And the Beets (& Burrata) Go On

by Kelly on July 5, 2012   

Beautiful colors and flavor

I had a dish that surprised me the other day at a noisy and spirited restaurant in Highland Park, Los Angeles called The York. It combined two ingredients I love, but had never had together: beets and burrata. Burrata is that not-mozzarella-but-tastes-like-it cheese. For an exceptional explanation of how burrata differs from classic mozzarella, I recommend you read Nora Singley at If you don’t make it to the tutorial, though, suffice it to say that burrata in English is “buttered” and this is a raggedy, buttery version of creamy mozzarella encased in a shell of the more elastic variety. It comes in a tub, like fresh mozzarella. In a pinch you can also use a fresh mozzarella, but it won’t melt as well over the hot beets.

It is said that burrata was created to use up the “rags” of the mozzarella making process — a sort of rag bag of cheese!

Rubies & gold

I used both golden and ruby colored beets. The flavors are very close, but the ruby might be a touch sweeter. Save the beet greens and cook them like Swiss chard or use them in soup.

Beets & Burrata | 4 to 6 servings

This is a very quick dish to put together once the beets are cooked — plan on roasting the beets even a day or two ahead to make this in just a few minutes.

8 medium-sized beets, about 5 pounds with the tops
2 cloves garlic
2 tablespoons olive oil
2 cups chopped fresh spinach
Salt and freshly ground pepper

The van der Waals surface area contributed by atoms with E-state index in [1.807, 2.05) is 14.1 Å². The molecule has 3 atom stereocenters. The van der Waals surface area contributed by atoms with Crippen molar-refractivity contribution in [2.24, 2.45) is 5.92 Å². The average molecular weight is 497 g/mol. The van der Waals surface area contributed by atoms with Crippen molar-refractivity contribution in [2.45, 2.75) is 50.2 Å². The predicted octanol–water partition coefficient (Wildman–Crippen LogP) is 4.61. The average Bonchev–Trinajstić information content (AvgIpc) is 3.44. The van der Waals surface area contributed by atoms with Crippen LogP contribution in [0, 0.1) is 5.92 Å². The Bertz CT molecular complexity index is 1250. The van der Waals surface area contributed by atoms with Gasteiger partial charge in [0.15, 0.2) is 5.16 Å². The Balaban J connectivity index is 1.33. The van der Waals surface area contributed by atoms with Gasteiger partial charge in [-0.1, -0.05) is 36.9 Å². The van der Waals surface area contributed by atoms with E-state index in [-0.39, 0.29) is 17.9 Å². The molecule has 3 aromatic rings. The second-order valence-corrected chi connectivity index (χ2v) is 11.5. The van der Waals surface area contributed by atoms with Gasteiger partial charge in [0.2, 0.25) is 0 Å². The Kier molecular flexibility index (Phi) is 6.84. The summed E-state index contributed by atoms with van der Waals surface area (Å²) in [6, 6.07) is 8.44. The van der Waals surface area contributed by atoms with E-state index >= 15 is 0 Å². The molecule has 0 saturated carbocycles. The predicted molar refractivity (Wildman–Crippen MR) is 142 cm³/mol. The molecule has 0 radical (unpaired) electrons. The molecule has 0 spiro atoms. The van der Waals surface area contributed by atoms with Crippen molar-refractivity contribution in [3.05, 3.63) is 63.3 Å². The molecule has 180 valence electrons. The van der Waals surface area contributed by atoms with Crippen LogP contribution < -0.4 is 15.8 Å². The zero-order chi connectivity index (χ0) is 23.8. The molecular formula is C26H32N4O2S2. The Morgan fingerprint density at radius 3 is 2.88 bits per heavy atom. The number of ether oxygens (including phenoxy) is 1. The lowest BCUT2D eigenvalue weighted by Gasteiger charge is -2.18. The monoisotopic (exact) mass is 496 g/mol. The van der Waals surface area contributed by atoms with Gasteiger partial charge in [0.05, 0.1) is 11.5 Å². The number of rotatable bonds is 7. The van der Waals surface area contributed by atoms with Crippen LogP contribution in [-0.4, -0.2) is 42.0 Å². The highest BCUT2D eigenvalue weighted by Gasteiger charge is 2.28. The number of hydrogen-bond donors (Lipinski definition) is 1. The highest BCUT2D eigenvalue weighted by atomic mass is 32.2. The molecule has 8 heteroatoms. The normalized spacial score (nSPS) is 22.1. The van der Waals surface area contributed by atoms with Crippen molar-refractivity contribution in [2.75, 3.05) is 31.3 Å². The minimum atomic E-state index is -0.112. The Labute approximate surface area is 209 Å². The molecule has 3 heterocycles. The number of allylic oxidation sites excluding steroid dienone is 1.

1/2 burrata

Preheat the oven to 400°F. Wash and trim the tops from the beets, leaving a little to keep the beets intact. Leave the root end attached.

The skins will be peeled away so no need to scrub vigorously

Arrange the beets on a baking sheet and roast until tender when pierced with a skewer, about 1 1/2 hours. Remove from the oven and allow them to cool. Pull the skins off the beets and pare off where needed. Cut the peeled beets into bite-sized pieces.

The skins pull away easily — just pare away the tops, roots and any skin that remains

Ready to be sautéed

Slice the garlic into long, thin slivers. Heat the olive oil over medium-low heat and gently cook the garlic for 7 to 10 minutes, until it is aromatic and slightly coloring.

Garlic adds a nice bite to the dish

Take care not to burn the garlic — that will have a bitter flavor

Raise the heat to medium-high and add the beets. Sauté them in the hot oil for 7 to 10 minutes, tossing to cook all sides. They will start to color and get a little bit of a sear on the outside.

High sugar content gives the beets a nice sear

Add the chopped spinach and salt and pepper to taste. Continue cooking until the spinach is wilted, another 3 minutes or so.

Young spinach wilts more quickly than mature greens, so adjust the time accordingly

Season if needed with a little more salt and put the beets in a serving bowl. Top immediately with large chunks of the burrata. Grind a little fresh pepper on top and serve hot.

Too bad burrata only lasts a couple of days — that means you’ll have to have the other half the next day with a crusty loaf of bread and some fresh sliced tomatoes. What time do we eat?

Kelly McCune © 2012
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